HARRISBURG - A second top aide to Pennsylvania Attorney General Kathleen G. Kane is leaving.

Linda Dale Hoffa, senior executive deputy attorney general, told Kane this week that after two years in Harrisburg, she has decided to return to Philadelphia to be with her family. Her last day is Sept. 30.

"It's time to go home," Hoffa wrote in an e-mail to colleagues Friday informing them of her decision.

Hoffa, in an e-mail exchange with The Inquirer, said she had promised her family she would return to Philadelphia after spending two years in Harrisburg.

As for her next move, she wrote: "I have some coals in the fire."

In June, Kane's top deputy, Adrian King, returned to private practice.

Hoffa's departure follows several tumultuous months at the Attorney General's Office after The Inquirer revealed that Kane had shut down a long-running sting investigation in which four Philadelphia state legislators and a Traffic Court judge had been caught on tape allegedly taking payoffs.

It also comes as Kane's office prepares to mount a signature public-corruption trial: the pay-to-play case against former top officials at the Pennsylvania Turnpike Commission.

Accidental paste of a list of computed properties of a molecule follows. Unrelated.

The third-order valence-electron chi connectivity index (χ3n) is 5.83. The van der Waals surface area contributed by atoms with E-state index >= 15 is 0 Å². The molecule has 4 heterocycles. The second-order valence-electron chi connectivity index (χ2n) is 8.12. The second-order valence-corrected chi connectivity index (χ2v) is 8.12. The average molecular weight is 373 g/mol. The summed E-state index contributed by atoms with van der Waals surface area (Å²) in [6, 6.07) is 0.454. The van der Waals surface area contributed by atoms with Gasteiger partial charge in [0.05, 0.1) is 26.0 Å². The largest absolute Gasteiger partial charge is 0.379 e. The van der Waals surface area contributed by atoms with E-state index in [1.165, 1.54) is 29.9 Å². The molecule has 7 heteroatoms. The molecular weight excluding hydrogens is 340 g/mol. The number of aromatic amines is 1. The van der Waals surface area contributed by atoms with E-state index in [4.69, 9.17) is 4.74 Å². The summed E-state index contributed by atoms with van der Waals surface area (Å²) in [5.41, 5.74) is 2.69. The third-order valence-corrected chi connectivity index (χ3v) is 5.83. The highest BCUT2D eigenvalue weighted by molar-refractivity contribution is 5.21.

Kane, a Democrat, inherited the turnpike investigation from her predecessor, Republican Linda Kelly. Shortly after taking office in January 2013, she decided that the evidence was strong enough to charge eight people, including a former state senator, with crimes ranging from bribery to bid-rigging.

The case is widely viewed as Kane's first test at handling a high-profile, high-stakes prosecution. The case suffered a blow last month after the prosecutor who was handling it, Laurel Brandstetter, left the Attorney General's Office.

Kane also has been under scrutiny in recent weeks by a special prosecutor who has been tasked with investigating whether her office leaked secret grand jury information.

Kane has declined to comment on that inquiry.

Hoffa, a longtime federal prosecutor in Philadelphia, was part of a team of top lawyers that Kane brought in after winning the office in a landslide.

Before coming to Harrisburg, Hoffa worked for 25 years in the U.S. Attorney's Office in Philadelphia, at one point heading its criminal division and supervising all investigations and prosecutions.

She also served as Sen. Arlen Specter's senior criminal counsel for the Committee on the Judiciary.

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